Traveling from Phoenix to Juneau by air last month, I proceeded to baggage claim to pick up my little dog in Seattle to exercise her during the two-and-a-half hour layover. They informed me she was dead.
Chica was a healthy, 5-year-old, purebred Boston Terrier, and a "veteran" air traveler. The necropsy showed she died of a heat stroke. The recorded temperature that afternoon at the Phoenix airport was 109 degrees. My last words to the agent at the check-in were "Please do not put her out in that heat."
The agent advised me they did not load the pets until 15 minutes before departure. But the plane was about 15 minutes late in take-off. Obviously, enclosed in a kennel with no ventilation in the hold at those temperatures - probably at least ten degrees hotter - for one half hour would be too much for her.
In checking with the FAA, I was informed with regret that "Pets are considered baggage and there are no regulations." Apparently, however, there are restrictions governed by the USDA, but to date their office has not returned my calls.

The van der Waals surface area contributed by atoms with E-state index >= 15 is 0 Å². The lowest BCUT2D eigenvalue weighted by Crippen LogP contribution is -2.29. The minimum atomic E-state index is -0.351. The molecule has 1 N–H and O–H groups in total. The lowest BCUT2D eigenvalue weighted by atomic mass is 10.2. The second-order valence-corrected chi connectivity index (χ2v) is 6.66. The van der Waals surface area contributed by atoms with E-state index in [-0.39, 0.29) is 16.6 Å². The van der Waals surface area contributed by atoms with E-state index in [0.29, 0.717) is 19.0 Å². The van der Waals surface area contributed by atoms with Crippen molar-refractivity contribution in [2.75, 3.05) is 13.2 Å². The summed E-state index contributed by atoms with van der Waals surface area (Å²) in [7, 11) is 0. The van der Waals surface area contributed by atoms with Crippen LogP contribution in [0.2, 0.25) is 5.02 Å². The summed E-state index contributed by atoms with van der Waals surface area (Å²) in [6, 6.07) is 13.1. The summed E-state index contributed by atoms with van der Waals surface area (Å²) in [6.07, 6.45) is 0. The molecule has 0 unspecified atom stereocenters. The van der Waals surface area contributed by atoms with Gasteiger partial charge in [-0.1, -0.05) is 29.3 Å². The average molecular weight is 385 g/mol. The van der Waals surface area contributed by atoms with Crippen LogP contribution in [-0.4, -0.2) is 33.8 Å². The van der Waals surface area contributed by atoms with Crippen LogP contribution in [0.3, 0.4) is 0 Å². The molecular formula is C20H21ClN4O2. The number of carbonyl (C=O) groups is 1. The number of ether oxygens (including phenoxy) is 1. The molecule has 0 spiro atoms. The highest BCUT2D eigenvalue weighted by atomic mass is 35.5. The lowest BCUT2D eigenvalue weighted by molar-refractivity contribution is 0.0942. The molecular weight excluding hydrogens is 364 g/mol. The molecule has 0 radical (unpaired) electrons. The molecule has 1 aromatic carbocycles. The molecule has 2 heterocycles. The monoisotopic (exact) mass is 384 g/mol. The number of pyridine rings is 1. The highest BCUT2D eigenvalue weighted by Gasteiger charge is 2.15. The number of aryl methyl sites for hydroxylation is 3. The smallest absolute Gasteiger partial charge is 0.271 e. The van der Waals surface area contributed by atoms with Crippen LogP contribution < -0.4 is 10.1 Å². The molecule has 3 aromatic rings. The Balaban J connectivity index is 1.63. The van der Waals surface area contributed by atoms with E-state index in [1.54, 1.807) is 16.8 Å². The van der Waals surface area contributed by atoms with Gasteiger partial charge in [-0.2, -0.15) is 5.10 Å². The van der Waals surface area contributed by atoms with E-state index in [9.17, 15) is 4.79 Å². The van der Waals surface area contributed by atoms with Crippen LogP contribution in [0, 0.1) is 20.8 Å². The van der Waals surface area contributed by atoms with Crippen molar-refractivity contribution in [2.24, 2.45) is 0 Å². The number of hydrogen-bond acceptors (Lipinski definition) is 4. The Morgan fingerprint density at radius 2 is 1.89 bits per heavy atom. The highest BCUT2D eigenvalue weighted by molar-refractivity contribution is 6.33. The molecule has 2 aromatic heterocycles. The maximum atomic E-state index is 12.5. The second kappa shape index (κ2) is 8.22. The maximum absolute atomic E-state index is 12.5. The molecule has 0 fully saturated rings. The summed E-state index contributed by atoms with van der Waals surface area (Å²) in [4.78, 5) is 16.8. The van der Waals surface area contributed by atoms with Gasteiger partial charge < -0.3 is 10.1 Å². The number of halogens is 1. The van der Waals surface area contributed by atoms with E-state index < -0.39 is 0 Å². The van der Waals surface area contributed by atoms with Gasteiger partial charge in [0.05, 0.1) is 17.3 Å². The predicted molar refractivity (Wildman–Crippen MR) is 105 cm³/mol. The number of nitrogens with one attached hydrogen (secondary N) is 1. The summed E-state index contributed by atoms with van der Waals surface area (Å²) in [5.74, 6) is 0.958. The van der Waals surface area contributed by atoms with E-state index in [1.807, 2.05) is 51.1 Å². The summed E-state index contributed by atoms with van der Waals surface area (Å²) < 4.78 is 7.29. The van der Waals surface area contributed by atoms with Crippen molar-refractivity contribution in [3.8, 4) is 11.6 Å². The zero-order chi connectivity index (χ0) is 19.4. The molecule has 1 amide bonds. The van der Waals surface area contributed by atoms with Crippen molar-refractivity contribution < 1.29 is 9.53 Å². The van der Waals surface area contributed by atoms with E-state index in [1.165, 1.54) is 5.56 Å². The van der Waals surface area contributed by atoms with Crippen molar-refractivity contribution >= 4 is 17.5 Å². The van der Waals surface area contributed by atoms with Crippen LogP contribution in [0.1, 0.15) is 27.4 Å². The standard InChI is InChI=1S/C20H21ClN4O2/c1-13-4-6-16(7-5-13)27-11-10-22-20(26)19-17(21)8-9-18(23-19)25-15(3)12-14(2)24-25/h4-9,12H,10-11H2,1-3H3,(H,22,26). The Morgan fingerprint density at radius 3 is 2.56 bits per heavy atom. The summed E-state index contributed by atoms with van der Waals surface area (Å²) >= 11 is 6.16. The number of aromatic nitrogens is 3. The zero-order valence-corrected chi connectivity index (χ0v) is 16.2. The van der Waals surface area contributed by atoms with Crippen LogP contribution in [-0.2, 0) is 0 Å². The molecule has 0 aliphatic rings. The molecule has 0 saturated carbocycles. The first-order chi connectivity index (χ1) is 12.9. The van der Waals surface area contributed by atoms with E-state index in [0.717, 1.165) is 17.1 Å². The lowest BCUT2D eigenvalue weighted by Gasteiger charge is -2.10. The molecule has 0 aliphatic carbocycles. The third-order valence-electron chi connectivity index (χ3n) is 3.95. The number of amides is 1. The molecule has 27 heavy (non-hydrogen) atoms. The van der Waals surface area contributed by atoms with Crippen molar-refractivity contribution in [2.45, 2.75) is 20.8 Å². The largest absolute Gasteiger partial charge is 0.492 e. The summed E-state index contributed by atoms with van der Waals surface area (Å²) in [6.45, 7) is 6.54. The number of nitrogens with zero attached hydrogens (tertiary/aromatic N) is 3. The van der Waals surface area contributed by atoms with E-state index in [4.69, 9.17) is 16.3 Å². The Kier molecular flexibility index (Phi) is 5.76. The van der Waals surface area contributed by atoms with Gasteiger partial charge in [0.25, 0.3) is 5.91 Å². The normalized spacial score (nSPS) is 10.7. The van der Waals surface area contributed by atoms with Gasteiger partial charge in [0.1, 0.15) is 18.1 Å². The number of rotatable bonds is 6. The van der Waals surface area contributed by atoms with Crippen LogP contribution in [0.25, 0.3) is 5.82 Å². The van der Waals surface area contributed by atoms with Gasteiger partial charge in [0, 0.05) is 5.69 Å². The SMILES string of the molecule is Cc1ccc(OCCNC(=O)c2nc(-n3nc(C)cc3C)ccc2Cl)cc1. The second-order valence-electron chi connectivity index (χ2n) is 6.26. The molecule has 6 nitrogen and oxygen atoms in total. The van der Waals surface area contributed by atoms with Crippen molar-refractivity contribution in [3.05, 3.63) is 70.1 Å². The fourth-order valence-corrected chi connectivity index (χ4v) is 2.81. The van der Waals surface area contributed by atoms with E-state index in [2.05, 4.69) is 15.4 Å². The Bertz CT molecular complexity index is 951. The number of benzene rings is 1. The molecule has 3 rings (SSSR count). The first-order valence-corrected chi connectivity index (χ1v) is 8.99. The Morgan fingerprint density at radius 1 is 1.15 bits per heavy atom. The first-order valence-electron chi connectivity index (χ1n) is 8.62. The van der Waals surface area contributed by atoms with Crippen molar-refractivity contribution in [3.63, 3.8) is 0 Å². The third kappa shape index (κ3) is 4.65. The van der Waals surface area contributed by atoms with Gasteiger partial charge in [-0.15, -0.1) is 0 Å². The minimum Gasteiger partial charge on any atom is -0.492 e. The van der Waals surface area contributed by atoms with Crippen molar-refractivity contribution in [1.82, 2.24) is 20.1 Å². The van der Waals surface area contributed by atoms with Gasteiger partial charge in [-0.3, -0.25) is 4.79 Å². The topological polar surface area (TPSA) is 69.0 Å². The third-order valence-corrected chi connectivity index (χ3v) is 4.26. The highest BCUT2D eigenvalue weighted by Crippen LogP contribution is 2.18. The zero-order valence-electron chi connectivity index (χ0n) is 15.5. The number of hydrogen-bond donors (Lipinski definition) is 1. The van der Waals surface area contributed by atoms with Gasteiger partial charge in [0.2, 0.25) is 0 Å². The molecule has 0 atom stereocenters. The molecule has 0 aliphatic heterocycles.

Along with a certified health certificate from a veterinarian, there is a pet check record the owner is required to fill out by the airlines. Generally, it covers information and instructions as to feeding and watering in case of unexpected delay. (I had noted there was a small bottle of water along with the cup attached to the door inside the kennel). On the back of this form is an "Acceptance Guidelines" list to be checked off (yes or no) by an airline representative. One item on the list reads, "Have all station embargoes been checked for temperature restrictions?" None of the items listed had been checked, one way or the other. Ironically, in another area of the form it states, "If the animal is traveling in a cold weather destination, the veterinarian must certify that the animal is acclimated to temperatures below 50 degrees."
I believe the airlines, as well as travel agents, when making reservations this time of year to or from hot climates, should advise their clients of the danger to pets. Veterinarians issuing health certificates should help us to be more wary. And, in retrospect, I wish I had asked for a veterinarian at Sea-Tac baggage claim - could she have been revived?
Finally, while I am still devastated over the loss of my little Chica, I must say the airline staff at Sea-Tac was most courteous, kind and sympathetic, and sent flowers with condolences to my home.
And I hope this letter will help others to avoid such a tragedy.
C. Ann Mann